It was a doozy of a Tuesday. For Hillary Clinton, it was time to claim the Democratic party nomination for President. She won New Jersey big, New Mexico, South Dakota and was far ahead in California, where mail-in votes will be counted for days. That's enough votes to give her a majority, even without superdelegates. Bernie Sanders has begun the deliberate road to the end of his candidacy.
Meanwhile, Donald Trump was taking more fire--from Republican leaders. Senator Paul Kirk took back his endorsement, Senator Jeff Flake decided he could never endorse Trump, Senator Graham and others suggested the party could still look elsewhere. Even wiggly Paul Ryan said that Trump's attack on the judge presiding over a Trump U. case were textbook racist--though he still backs Trump for President, because apparently he doesn't mind racism in the White House as long as he gets a GOPer hand to sign his dumb bills into law.
Trump, facing the prospect of being head of a party without nobody in it, tried awkwardly to reign himself in. Not a lot of people were buying it. There was a sense of the dimensions of Trump's potential fall in Hillary's victory speech, which was the kind of appeal that LBJ made for consensus in the face of the scary Barry Goldwater in 1964. (Whereas in 2016, Goldwater would be way too moderate, professional, conciliatory and sensible for the GOP.)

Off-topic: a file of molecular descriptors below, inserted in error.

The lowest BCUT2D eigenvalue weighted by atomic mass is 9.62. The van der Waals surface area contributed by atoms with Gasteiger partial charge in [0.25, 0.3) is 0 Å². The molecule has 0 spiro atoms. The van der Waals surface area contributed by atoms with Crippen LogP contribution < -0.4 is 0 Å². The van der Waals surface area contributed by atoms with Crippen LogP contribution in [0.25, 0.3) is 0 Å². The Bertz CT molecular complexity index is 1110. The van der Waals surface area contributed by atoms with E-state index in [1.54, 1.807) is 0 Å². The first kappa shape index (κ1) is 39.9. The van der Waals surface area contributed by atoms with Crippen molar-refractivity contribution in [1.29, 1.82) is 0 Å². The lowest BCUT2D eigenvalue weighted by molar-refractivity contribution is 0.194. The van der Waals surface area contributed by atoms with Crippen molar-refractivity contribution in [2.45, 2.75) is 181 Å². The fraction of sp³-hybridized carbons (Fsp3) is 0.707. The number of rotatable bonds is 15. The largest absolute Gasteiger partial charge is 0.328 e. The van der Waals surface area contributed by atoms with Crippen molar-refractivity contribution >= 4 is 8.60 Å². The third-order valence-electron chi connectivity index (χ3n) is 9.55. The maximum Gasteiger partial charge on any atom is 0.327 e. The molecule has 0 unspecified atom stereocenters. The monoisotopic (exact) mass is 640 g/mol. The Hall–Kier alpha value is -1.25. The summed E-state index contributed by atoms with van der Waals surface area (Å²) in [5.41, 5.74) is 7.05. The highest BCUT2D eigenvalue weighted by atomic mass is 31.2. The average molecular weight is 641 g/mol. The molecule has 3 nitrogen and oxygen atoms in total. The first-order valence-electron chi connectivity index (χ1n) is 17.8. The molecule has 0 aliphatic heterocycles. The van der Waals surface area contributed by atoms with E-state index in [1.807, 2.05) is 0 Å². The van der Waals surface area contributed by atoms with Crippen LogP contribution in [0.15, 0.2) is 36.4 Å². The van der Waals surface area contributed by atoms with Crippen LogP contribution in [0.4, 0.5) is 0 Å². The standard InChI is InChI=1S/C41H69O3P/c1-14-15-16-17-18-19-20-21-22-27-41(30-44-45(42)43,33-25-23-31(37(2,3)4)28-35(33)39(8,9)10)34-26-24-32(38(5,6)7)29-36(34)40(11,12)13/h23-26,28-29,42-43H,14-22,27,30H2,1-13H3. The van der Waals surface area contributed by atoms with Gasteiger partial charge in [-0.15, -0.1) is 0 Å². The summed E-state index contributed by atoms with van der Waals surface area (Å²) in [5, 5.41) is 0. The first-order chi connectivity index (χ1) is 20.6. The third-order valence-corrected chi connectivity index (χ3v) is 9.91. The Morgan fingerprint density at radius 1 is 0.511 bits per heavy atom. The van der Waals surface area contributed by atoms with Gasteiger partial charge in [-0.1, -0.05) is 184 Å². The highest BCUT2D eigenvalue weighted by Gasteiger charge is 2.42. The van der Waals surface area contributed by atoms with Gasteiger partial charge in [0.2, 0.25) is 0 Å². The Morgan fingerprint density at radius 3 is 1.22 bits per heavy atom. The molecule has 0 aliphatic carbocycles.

Clinton talked about her mother, who would have been 97 and just missed seeing her daughter make history. Hillary is not my favorite candidate of all time and I'm uncomfortable with her aggressive military policies, so I was surprised that my response to the unexpected news Monday night that she had clinched the nomination as the first woman presidential candidate of a major party was so emotional. I've voted four times for the first African American President, and today for the first woman President. It's wonderful.
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